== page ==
Daniel Luís is only in his early 20s, but has won so many competitions and accolades for his original recipes that it caught the eye of the owners and Michelin-star winning chef Miguel Laffan of Can the Can, a waterfront restaurant whose menu and interiors are a quirky and bold celebration of Portugal’s canned fishing industry dating to 1853.
“Our bartender’s style flows naturally as he loves cooking and has had a great deal of experience from the other restaurants he has worked with through the years,” says graphic and interior designer Victor Vicente.
“He has a great instinct for how ocean ingredients can be used, and what fruits and vegetables work together when conceptualizing drinks that can be enjoyed alone or with some of our salty and savory dishes.”
“At Can the Can, the goal is to make signature cocktails using original Portuguese products, and not only liquors, brandies or wines, but also other products related with our country traditions, like muxama, found in our Águas Marinhas drink. Muxama is a delicacy typical of the south region of the Iberian Peninsula, consisting of filleted saltcured tuna. The entire process makes the tuna shrink, turns the red color of the fish into a dark reddish-brown, and it provides a firm consistency to the fish meat. It’s a savory experience a Bloody Mary fan would enjoy.”
Although Luís has been delighting guests for nearly five years at Can the Can, he has ambitions of launching his own cocktail bar in the future. He knows following the work of others who have come before him will help him achieve that goal.
“I follow the work of several stars in bartending, such as Pedro Paulo, bar manager at the One Aldwych in London, who was also considered the best bartender in the United Kingdom, as well as Wilson Pires, who after winning the bartender of the year in Portugal, has a huge following at Tales and Spirits Bar in Amsterdam. They represent the work and the dedication that will inspire other bartenders like myself to make Portugal’s cocktail scene as well-known as those in other cities.”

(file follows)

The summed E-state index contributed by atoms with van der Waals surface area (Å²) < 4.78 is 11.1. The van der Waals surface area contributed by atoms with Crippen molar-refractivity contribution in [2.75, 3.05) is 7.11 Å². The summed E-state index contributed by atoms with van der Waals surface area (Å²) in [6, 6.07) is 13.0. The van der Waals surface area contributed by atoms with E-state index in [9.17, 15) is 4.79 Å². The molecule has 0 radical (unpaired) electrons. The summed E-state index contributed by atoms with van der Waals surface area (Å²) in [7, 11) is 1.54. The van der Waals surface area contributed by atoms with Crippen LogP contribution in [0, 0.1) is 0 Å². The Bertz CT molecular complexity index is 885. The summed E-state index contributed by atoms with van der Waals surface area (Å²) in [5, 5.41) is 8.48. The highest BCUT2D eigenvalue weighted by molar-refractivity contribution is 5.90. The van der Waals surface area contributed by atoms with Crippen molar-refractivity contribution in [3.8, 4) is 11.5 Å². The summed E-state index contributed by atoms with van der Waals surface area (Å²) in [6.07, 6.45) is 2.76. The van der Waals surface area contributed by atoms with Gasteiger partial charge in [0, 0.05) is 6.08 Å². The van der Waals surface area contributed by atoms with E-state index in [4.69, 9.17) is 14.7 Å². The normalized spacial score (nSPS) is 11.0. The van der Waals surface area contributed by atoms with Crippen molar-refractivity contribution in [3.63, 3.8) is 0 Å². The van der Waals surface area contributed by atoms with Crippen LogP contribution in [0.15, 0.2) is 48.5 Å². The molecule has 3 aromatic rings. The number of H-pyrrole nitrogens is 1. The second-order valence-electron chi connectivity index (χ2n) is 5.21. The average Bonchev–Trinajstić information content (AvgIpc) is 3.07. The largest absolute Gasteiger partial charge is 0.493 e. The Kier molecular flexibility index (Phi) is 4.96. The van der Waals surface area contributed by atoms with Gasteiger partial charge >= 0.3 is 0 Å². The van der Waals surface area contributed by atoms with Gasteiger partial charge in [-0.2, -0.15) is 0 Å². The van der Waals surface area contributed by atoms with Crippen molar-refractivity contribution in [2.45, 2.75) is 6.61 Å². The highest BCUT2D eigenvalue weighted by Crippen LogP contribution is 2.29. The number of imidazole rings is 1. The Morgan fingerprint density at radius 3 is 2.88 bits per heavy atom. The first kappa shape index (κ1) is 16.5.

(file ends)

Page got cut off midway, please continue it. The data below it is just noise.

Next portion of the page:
Though Luís acknowledges that it may be a challenge to find muxama in U.S. fancy food markets, he notes many of the Portuguese liquors in other recipes can be found more readily at better liquor stores, markets, and online sources worldwide. Another remarkable quality of Luís’, meanwhile, is his prodigious knowledge of Portuguese wine and determination to not only educate bar patrons, but show just how broad that world is beyond port.
“I try to inform guests about the regions and the grape variety of the wines we offer in our menu, he says. “Portugal has many grape varieties that do not grow anywhere else in the world, and it’s not unusual that even our local customers may not recognize some of the grape varietals on the bottles’ labels. We have special wine editions like Herdade do Selão wines, white, red and rosé with varieties like Syrah, Aragonez and Sauvignon Blanc. We also try to teach the Portugal quality standards so guests can make better choices when buying bottles in Portugal or overseas.”
Where to SIP — Elyse Glickman